Events photography

Photo exhibitions to see: May and June 2022

We’re back with our monthly edition of the best photography exhibitions to see in the United States for May and June 2022. Highlights include the return of Brooklyn’s Photoville festival; Elle Pérez: Devotions exhibited at the Baltimore Museum of Art; and a group exhibition in Chicago that connects global artists of color and artists from the black diaspora in a single exhibition. Read on to see what we can’t wait to see in May and June.

William Eggleston: Photographs from the Laura and Jay Crouse Collection

Untitled (Baby Doll Cadillac, Memphis, Tennessee), 1973, from 10.D.70.V2 Portfolio. Dye transfer print, 1996, 11 7/8 x 17 ¾ inches. © Eggleston Artistic Trust, courtesy of David Zwiner New York

William Eggleston was one of the first fine art photographers to use color film, which was still considered a novelty at the time. His vivid images of mundane daily life – old tires, faded signs, dusty condiments in restaurants past their prime – have influenced countless photographers and have featured prominently on the covers of several albums. The thirty images on display at The Gibbes in Charleston are part of Laura and Jay Crouse’s private collection and represent some of the photographer’s most iconic shots.

Or: The Gibbes Museum of Art in Charleston, South Carolina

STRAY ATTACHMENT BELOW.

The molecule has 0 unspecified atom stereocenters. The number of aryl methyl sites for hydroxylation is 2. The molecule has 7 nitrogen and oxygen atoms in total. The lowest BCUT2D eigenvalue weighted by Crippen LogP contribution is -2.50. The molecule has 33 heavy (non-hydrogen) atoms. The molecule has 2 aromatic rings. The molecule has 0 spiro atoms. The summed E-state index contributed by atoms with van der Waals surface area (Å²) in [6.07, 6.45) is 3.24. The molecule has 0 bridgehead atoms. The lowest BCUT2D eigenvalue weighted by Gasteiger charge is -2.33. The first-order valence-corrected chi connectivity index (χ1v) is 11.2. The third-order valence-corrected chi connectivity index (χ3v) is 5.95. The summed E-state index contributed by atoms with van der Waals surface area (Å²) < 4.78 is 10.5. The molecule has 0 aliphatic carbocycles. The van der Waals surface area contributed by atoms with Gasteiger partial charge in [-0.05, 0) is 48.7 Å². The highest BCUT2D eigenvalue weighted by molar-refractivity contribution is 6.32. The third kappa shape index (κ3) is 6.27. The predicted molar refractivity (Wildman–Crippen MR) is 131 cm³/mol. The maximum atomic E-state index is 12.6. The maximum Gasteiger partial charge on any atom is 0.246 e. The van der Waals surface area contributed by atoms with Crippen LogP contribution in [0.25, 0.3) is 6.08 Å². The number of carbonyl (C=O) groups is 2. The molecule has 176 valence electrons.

When: On view until October 9, 2022

For more information about the exhibit, visit the museum’s website at gibbesmuseum.org.

She Perez: Devotions

Elle Perez.  animal.  2019, printed 2021. Courtesy of the artist and 47 Canal, Forum.084.04
Elle Perez. animal. 2019, printed 2021. Courtesy of the artist and 47 Canal, Forum.084.04 © Elle Perez

Curated by the Carnegie Museum of Art, this exhibition features 13 images captured between 2019 and 2021 that explore love, sex and friendship through the lens of grief and care, pain and pleasure, desire and of self exploration. Pérez tends to center himself and his relationships in images, rather than documenting them as an outsider looking within, and the work included in Devotions is no different. The work is an intimate and muddled look at how gender identity, kink, sexuality, pleasure and pain often coexist.

Or: Baltimore Museum of Art in Baltimore, Maryland

When: On view until March 19, 2023

For more information about the exhibit, visit the museum’s website at artbma.org.

James Nachtwey, Memory

Afghanistan, Kabul, 1996.
Afghanistan, Kabul, 1996.
© James Nachtwey Archive, Hood Museum of Art, Dartmouth

War is hell and James Nachtwey has spent his career photographing it. His professional life has documented the atrocities of war around the world, making him one of the most respected photojournalists working today. His images have also helped shape how Americans understand the human toll of conflict abroad. This exhibition, presented at Fotografiska in New York, serves as a career review. It also includes memorabilia fragments documenting the fallout from international conflicts and human rights abuses. His hope is that as audiences bear witness to the atrocities he captured with his camera, we can collectively honor the individuals depicted moment by moment and remember how these conditions came to be.